My Ecofrugal Living blog: ecofrugality.blogspot.com
  • Wed, Aug 8 2012 9:12 PM In reply to

    Re: Should You Buy or Rent?

      I just made an interesting discovery that sheds new light on the whole "buy versus rent" question. I checked Zillow.com to see how our home's value had changed in the past six months (not for the better, unfortunately, although home prices are on the rise nationwide) and I found that along with its estimate (or "Zestimate") of overall value, Zillow provides a "Rent Zestimate" of how much it thinks a home could fetch in rent. And our Rent Zestimate turns out to be about $300 higher than our current monthly mortgage payment. So for us, home ownership doesn't just cost less in the long term, it actually costs less per month right now.


    I also found a handy calculator from the New York Times that you can use to figure out whether renting or buying is better for you based on a whole bunch of different variables (current rent, home price, interest rate, and so on). Enter in all the figures, and it will show you how many years it takes before investing in a home makes you better off financially. (It appears to assume that home prices and rents are both rising at roughly the same rate as overall inflation, which may or may not be accurate--but at least it's more accurate than assuming home prices will drastically outpace inflation, as such calculators often did in the past.)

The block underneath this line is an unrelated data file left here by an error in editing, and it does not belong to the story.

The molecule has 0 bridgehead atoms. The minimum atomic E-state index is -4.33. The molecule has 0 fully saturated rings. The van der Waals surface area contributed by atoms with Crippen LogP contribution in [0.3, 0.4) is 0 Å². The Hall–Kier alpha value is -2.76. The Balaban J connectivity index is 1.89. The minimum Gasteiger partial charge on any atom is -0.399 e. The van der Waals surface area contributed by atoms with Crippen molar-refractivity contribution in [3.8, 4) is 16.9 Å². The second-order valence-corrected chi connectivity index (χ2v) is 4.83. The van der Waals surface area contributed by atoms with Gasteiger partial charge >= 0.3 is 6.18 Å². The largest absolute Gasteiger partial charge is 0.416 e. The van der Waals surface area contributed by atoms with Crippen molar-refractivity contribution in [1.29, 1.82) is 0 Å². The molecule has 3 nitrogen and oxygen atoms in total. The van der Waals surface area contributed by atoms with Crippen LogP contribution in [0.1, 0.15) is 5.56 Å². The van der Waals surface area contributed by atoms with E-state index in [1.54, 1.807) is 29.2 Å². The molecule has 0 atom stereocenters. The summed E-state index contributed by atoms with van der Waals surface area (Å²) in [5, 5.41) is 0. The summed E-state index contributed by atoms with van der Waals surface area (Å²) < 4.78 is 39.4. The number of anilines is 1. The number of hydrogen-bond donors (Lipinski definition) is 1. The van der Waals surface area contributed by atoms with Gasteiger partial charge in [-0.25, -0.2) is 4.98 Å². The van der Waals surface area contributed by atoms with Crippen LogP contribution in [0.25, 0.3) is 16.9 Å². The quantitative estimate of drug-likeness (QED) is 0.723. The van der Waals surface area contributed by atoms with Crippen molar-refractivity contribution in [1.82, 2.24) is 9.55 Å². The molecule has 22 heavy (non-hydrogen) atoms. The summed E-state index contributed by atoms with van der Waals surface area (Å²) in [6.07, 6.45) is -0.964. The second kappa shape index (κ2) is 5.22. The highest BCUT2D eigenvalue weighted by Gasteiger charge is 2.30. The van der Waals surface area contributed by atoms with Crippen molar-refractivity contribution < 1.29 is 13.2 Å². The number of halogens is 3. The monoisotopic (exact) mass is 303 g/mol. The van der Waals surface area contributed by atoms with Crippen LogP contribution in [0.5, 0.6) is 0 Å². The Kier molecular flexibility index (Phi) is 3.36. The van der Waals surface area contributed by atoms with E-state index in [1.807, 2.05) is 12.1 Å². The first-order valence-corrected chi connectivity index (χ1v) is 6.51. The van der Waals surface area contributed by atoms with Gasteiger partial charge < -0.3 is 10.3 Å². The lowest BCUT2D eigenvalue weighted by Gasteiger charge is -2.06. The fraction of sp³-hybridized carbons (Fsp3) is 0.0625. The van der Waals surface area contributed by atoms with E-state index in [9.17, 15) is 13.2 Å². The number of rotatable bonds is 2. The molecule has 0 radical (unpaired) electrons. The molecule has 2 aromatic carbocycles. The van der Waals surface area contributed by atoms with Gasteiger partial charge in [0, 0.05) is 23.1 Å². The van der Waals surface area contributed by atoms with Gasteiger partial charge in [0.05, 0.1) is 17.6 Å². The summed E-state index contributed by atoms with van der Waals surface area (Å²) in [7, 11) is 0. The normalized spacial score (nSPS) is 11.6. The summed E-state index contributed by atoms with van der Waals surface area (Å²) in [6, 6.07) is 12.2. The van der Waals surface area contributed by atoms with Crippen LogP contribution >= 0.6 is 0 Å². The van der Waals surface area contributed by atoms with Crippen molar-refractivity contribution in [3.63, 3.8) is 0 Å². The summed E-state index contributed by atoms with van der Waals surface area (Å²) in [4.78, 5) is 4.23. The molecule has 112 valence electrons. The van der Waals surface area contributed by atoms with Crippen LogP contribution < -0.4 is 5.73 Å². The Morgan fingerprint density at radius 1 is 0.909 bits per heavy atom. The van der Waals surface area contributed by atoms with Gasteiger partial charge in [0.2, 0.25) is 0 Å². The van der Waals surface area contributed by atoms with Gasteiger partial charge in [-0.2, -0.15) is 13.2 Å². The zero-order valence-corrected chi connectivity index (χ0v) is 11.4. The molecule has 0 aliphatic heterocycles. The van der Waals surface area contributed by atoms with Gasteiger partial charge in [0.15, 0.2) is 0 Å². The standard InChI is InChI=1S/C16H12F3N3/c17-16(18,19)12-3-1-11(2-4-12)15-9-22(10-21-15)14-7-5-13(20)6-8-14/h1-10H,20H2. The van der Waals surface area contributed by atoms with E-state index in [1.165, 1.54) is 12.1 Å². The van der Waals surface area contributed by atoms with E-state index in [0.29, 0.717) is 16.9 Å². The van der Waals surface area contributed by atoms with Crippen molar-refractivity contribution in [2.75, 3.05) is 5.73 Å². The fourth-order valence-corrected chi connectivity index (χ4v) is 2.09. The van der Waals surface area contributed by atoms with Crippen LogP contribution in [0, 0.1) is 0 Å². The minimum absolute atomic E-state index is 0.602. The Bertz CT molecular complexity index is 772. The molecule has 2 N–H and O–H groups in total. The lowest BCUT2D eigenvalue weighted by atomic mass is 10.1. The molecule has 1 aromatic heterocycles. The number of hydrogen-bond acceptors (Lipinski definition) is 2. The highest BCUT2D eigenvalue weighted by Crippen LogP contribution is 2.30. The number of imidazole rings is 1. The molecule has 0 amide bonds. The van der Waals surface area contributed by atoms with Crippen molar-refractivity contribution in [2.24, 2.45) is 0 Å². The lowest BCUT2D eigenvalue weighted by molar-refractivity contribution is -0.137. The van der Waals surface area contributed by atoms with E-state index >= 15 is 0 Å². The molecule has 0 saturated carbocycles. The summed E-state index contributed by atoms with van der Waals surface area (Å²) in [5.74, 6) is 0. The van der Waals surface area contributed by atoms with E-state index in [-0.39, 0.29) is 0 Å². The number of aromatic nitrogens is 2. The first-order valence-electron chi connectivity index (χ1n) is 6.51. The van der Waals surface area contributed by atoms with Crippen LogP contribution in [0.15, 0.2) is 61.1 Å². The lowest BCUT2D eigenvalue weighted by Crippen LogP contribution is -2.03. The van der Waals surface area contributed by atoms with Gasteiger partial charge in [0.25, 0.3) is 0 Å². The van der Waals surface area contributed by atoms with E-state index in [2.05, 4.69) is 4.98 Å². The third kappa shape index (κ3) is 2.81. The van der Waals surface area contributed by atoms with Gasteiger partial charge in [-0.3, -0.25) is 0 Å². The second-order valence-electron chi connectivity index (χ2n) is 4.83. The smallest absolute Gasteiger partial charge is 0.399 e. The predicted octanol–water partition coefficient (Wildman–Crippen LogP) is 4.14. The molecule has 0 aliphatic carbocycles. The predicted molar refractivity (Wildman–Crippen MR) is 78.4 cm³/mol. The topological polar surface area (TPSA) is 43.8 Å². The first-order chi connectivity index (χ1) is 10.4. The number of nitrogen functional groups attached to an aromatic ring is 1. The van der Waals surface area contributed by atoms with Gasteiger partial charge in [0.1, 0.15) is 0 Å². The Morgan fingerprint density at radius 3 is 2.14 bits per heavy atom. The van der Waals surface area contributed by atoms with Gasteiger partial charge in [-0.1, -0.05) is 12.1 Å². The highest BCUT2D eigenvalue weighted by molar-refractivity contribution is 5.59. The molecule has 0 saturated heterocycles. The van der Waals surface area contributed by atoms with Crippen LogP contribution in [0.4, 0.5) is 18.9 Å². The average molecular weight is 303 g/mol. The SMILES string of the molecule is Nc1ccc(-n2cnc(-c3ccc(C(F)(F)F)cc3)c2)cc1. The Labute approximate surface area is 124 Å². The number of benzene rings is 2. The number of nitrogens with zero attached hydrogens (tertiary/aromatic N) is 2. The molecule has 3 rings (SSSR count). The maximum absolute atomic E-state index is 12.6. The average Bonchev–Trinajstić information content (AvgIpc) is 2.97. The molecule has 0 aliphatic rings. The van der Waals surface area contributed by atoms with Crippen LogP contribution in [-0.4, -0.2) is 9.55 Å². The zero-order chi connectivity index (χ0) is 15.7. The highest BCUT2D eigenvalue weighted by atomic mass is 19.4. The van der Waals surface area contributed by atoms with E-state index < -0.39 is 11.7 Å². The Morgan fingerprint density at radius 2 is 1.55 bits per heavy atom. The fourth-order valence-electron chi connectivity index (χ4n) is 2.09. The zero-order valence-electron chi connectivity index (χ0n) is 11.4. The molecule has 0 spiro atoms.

My Ecofrugal Living blog: ecofrugality.blogspot.com
  • Wed, Aug 8 2012 11:42 PM In reply to

    Re: Should You Buy or Rent?

    Thanks for sharing teh zillow.com website. I hadn't heard of it before.

    That sounds good, but bear in mind the extra expenses of renting the home. Tenants tend to not be as careful with a home as an owner, and when they move there is usually at least some damage, moreso if they had pets.  Plus the cost of wherever you would be living while renting your home.